This week's cover story on 90&9 has to do with the edgy nature of the e-zine and a response to the critics of the publication. While I'm not arrogant enough to think that it is all about me, I can't help but think that the article was at least in part prompted by a discussion I had with a friend who is an editor with the publication on this very topic.
I've long been a reader of 90&9, contributing from time to time over the years (my testimony, short devotionals, and a myriad of letters to the editor). About three years ago, I was approached about writing a regular column for the e-zine, discussing the life and times of an underachieving college student/Apostolic. After some thought, considerations of my time constraints, and advice from people whose advice I value, I decided not to write, and withdrew from further participation in the publication.
The advice opened my eyes to another dimension of 90&9. I started seeing the concerns that the others had pointed out. 90&9 is basically an open forum, which part of me loves, but because of their popularity and position within the Apostolic community, when they give voice to fringe or liberal views, they do, in turn, validate those views. While this sounds incredibly authoritarian and legalistic, it's not. There are issues or positions that are, in our culture, labeled as "liberal" and "conservative," and our allegiance first, foremost, and exclusively must be to Jesus, and not to a party or ideology. For those of you that are familiar with my personal views on human government (whether it be a political institution, like the US Government, or a religious institution, like the UPCI), you know that I hold strongly to a view that the government which governs least, governs best. I don't like top-down dictates of what I should believe or think about an issue. I want to take the issue, though perhaps under counsel, and consider in the lens of the Word of God and a Christian Worldview.
In my conversation with my friend regarding 90&9, I told her that many of my sharp, smart, articulate conservative friends (as well as myself) considered 90&9 to be irrelevant, because it has become a breeding ground for self-congratulatory liberalism and deconstructionist theological views. While anyone can say whatever they like (and I truly believe in an individual's right to freedom of speech, expression, and thought), I hold that 90&9 has an obligation not to disseminate views that are either contrary to scripture or lend themselves to an emergent view of Apostolicism. She pointed out that most of the contributions were benign, conservative to moderate, and fell well within the accepted bounds of proper Apostolic discourse. Of course, I pointed out that those "safe" articles were insepid, dull, and irrelevant.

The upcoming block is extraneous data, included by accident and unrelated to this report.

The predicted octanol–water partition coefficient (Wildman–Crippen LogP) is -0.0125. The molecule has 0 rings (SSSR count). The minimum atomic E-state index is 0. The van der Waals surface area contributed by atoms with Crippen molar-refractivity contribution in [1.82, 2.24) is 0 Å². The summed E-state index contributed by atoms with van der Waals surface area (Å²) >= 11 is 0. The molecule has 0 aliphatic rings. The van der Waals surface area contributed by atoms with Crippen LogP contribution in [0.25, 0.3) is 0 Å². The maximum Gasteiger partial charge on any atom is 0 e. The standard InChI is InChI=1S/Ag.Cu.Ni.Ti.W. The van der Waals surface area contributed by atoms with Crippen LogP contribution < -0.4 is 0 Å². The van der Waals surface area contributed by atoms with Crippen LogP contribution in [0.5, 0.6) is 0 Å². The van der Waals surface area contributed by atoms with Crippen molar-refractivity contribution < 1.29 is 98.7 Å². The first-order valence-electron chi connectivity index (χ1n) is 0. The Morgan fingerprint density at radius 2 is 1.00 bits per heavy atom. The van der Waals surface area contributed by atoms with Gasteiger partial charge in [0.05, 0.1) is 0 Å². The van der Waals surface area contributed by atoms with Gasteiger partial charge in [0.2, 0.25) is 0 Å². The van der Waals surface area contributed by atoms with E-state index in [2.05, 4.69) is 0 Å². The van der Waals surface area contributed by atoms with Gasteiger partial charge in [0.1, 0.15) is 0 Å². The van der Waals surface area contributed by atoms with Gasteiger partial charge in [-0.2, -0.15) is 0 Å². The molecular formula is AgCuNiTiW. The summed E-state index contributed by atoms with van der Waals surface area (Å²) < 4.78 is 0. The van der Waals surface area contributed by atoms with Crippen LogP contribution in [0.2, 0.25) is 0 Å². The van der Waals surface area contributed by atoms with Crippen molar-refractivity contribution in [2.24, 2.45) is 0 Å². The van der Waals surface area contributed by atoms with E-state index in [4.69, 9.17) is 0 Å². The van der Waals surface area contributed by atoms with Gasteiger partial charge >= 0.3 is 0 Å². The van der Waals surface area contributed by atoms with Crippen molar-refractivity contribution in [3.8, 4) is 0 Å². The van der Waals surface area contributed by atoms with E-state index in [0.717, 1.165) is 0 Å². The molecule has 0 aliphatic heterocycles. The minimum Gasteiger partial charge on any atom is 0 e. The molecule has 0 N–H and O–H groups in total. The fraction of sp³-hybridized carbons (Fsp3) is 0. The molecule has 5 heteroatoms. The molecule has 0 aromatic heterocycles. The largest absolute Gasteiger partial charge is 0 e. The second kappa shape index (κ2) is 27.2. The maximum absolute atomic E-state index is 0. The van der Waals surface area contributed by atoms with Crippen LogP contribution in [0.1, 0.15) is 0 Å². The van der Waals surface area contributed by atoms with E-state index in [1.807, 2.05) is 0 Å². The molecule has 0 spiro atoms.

This, it seems, is the crux. The articles that are good, safe, conservative peices are boring as heck. The ones that address a hotbed issue, I attack as liberal rhetoric or post-modern deconstructionism. Consider, for instance, this blog. I posted it in response to an article on 90&9, found here. As I said,
I’ve long been a reader of 90&9, and have participated from time to time. I often read articles and dismiss them, because they tend to miss the point or be on a topic so obscure and irrelevant that no one outside of the author could be terribly interested, anyway.
And this is the problem. The safe articles are boring and irrelevant. But it seems like the only people discussing hard-hitting issues are people whose positions are further to the left than are appropriate.
So my lament, then, is two-fold: 90&9 gives voice and validation to fringe views and liberal rhetoric on some of the most important issues facing our culture (American culture, Western culture, and Apostolic culture), and good, conservative thinkers and believers aren't taking the initiative to speak up on these issues.